Brier Dudley's Blog
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September 3, 2008 4:26 PM
Posted by Brier Dudley
Google's new browser is getting as much scrutiny as McCain's Thrilla from Wasilla.
In response to some of the questions about the "Chrome" browser's privacy, Google has already revised a spooky user agreement it recyled for the software's launch.
Google search guru Matt Cutts is also responding with a flurry of blog posts, such as one titled "Preventing Paranoia: When does Google Chrome talk to Google.com?"
CNET's Ina Fried pointed out that Chrome will actually talk to Google.com a lot, if users don't change its default settings. From her piece on the Chrome's "Omnibox" feature:
"Provided that users leave Chrome's auto-suggest feature on and have Google as their default search provider, Google will have access to any keystrokes that are typed into the browser's Omnibox, even before a user hits enter.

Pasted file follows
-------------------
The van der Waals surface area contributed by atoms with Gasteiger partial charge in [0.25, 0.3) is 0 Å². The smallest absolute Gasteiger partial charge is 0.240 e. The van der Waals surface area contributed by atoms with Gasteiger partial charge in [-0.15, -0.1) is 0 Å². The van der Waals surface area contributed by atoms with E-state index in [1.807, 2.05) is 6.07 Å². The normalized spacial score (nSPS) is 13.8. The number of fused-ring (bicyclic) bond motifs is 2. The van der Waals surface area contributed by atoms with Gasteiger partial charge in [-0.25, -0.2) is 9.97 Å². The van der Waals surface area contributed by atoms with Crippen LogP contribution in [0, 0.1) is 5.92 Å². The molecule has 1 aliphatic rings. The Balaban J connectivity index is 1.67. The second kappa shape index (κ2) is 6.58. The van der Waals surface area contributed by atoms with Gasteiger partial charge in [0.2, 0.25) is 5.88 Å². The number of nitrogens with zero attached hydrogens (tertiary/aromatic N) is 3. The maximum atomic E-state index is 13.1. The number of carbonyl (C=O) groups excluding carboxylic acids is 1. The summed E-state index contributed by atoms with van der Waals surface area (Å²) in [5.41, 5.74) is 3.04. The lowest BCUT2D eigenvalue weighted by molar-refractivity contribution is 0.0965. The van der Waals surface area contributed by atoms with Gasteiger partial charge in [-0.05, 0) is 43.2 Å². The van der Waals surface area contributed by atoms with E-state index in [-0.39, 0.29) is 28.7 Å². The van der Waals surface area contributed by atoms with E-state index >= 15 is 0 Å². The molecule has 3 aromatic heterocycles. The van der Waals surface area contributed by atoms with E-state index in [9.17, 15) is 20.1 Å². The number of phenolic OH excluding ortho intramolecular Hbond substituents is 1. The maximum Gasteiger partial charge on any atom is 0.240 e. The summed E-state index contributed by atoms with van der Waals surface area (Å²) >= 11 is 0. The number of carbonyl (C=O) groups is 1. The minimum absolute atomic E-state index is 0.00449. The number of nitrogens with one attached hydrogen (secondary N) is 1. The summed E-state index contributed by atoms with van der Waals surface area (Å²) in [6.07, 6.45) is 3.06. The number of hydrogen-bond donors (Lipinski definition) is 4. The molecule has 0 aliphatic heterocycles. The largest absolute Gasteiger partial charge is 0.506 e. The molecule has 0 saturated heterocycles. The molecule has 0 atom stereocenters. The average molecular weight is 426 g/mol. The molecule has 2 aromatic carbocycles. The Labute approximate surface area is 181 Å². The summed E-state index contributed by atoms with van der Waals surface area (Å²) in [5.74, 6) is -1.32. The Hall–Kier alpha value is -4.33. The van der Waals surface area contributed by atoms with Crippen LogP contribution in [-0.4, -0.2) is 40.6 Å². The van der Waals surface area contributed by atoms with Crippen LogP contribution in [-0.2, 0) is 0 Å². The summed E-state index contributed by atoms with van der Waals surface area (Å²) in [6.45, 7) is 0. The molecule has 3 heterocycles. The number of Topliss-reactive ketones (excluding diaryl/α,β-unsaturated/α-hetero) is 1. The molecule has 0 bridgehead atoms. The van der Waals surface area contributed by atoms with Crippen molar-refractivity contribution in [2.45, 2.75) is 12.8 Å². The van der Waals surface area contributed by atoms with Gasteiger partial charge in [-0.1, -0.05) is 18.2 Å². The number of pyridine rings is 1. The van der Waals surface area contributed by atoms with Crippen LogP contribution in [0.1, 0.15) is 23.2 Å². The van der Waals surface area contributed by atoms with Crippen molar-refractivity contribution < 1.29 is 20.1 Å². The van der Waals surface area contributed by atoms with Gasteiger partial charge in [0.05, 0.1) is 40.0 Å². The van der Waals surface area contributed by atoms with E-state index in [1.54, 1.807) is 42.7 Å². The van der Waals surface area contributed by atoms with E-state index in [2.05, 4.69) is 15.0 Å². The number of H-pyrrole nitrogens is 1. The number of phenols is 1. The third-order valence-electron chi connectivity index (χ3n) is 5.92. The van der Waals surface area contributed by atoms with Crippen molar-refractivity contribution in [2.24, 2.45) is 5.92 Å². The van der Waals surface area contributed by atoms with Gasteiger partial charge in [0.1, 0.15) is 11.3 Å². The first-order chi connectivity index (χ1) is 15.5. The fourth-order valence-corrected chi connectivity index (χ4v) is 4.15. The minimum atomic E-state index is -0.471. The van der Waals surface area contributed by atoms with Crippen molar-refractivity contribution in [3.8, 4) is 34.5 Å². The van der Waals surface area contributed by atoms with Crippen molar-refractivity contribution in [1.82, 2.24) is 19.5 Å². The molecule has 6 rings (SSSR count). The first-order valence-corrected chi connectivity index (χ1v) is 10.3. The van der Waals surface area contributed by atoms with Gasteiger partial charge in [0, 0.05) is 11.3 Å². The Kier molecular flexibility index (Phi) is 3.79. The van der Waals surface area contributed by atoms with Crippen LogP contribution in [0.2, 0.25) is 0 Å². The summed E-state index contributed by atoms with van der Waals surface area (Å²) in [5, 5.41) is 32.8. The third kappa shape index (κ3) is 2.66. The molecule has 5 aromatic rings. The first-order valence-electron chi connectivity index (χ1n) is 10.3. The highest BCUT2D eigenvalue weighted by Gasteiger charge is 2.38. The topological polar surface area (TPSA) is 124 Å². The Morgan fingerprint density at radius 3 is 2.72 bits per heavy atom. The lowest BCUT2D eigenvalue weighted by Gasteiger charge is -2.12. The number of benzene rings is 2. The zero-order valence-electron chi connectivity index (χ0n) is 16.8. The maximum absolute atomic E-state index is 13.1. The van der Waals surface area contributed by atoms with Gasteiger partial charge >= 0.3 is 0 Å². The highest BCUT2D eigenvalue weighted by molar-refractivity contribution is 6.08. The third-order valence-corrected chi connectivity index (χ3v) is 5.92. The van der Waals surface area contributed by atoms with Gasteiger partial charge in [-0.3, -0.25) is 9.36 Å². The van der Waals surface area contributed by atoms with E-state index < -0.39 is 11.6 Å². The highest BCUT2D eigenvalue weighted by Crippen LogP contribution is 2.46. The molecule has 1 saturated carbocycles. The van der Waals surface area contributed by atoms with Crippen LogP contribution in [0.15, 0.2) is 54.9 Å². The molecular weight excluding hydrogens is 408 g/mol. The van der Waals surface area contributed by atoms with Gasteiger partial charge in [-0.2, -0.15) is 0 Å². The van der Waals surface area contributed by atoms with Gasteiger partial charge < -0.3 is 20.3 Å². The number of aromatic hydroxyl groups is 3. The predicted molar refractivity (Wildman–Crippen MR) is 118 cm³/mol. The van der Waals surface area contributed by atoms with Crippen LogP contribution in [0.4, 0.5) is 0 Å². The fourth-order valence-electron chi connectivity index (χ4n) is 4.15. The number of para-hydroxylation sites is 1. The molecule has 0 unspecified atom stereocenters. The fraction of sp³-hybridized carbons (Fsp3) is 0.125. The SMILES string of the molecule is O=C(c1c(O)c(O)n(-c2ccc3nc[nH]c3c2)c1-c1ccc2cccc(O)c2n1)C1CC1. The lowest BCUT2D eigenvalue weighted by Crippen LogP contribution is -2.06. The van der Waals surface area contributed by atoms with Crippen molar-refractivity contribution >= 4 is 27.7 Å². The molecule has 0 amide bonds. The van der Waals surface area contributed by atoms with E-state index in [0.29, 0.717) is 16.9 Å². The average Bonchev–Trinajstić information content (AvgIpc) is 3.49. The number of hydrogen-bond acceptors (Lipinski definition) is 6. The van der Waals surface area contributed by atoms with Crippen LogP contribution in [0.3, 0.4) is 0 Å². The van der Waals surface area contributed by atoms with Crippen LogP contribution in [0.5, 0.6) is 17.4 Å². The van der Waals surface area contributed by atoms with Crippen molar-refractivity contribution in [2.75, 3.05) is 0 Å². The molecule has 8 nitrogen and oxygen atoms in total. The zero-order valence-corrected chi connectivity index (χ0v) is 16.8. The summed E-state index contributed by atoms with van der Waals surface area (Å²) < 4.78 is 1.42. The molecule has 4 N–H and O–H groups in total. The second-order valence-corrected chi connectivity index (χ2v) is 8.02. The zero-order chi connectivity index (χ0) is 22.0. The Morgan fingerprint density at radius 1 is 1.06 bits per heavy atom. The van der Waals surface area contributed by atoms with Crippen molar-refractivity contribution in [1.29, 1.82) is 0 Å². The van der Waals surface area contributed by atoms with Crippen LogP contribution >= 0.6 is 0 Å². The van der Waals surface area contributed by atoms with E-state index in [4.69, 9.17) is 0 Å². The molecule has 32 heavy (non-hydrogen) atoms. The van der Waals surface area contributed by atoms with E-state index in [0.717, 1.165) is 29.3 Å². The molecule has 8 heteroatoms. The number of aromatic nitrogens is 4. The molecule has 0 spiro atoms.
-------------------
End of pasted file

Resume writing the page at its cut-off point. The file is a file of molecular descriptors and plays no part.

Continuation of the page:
What's more, Google has every intention of retaining some of that data even after it provides the promised suggestions. A Google representative told CNET News that the company plans to store about 2 percent of that data -- and plans to store it along with the Internet Protocol address of the computer that typed it.
In theory, that means that if one were to type the address of a site -- even if they decide not to hit enter -- they could leave incriminating evidence on Google's servers."
Cutts acknowledged that "Chrome will talk to the current search service to try to offer useful query/url suggestions."
His take: "I love this feature, but you can turn it off."
UPDATE: Matt suggested an elaboration in a comment below ...
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Gadgets and games | Fun stuff I've written about lately includes Apple's iPhone, Hewlett-Packard's HDX laptop and Microsoft's Halo3. Also on the radar are new digital video boxes such as the Tivo HD and the Vudu.